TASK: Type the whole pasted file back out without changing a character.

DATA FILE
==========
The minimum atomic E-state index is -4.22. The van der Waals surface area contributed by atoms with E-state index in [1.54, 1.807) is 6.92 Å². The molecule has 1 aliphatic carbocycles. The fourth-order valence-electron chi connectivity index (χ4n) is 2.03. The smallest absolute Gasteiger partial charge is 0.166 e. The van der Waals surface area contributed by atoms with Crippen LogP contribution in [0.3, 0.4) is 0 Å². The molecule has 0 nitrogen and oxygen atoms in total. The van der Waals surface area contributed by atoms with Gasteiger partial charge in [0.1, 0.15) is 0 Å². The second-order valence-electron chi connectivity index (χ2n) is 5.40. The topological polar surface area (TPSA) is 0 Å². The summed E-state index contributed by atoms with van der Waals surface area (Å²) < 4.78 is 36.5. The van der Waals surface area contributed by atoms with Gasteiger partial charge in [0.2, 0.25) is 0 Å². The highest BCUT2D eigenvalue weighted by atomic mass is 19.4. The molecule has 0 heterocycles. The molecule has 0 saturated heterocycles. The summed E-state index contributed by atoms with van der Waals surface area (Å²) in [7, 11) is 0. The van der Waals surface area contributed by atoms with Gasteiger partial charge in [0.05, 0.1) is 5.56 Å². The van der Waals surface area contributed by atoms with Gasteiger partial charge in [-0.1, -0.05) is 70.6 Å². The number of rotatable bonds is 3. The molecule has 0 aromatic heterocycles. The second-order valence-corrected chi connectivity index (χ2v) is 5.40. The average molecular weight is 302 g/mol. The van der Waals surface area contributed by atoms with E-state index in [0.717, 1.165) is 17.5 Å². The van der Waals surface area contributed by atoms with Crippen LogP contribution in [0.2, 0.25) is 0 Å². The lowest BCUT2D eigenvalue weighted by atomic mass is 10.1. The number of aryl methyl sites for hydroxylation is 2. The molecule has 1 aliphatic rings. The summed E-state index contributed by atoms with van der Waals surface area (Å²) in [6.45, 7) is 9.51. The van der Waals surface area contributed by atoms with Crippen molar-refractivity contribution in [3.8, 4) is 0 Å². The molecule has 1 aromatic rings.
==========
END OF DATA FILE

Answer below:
The minimum atomic E-state index is -4.22. The van der Waals surface area contributed by atoms with E-state index in [1.54, 1.807) is 6.92 Å². The molecule has 1 aliphatic carbocycles. The fourth-order valence-electron chi connectivity index (χ4n) is 2.03. The smallest absolute Gasteiger partial charge is 0.166 e. The van der Waals surface area contributed by atoms with Crippen LogP contribution in [0.3, 0.4) is 0 Å². The molecule has 0 nitrogen and oxygen atoms in total. The van der Waals surface area contributed by atoms with Gasteiger partial charge in [0.1, 0.15) is 0 Å². The second-order valence-electron chi connectivity index (χ2n) is 5.40. The topological polar surface area (TPSA) is 0 Å². The summed E-state index contributed by atoms with van der Waals surface area (Å²) < 4.78 is 36.5. The van der Waals surface area contributed by atoms with Gasteiger partial charge in [0.2, 0.25) is 0 Å². The highest BCUT2D eigenvalue weighted by atomic mass is 19.4. The molecule has 0 heterocycles. The molecule has 0 saturated heterocycles. The summed E-state index contributed by atoms with van der Waals surface area (Å²) in [7, 11) is 0. The van der Waals surface area contributed by atoms with Gasteiger partial charge in [0.05, 0.1) is 5.56 Å². The van der Waals surface area contributed by atoms with Gasteiger partial charge in [-0.1, -0.05) is 70.6 Å². The number of rotatable bonds is 3. The molecule has 0 aromatic heterocycles. The second-order valence-corrected chi connectivity index (χ2v) is 5.40. The average molecular weight is 302 g/mol. The van der Waals surface area contributed by atoms with E-state index in [0.717, 1.165) is 17.5 Å². The van der Waals surface area contributed by atoms with Crippen LogP contribution in [0.2, 0.25) is 0 Å². The lowest BCUT2D eigenvalue weighted by atomic mass is 10.1. The number of aryl methyl sites for hydroxylation is 2. The molecule has 1 aliphatic rings. The summed E-state index contributed by atoms with van der Waals surface area (Å²) in [6.45, 7) is 9.51. The van der Waals surface area contributed by atoms with Crippen molar-refractivity contribution in [3.8, 4) is 0 Å². The molecule has 1 aromatic rings.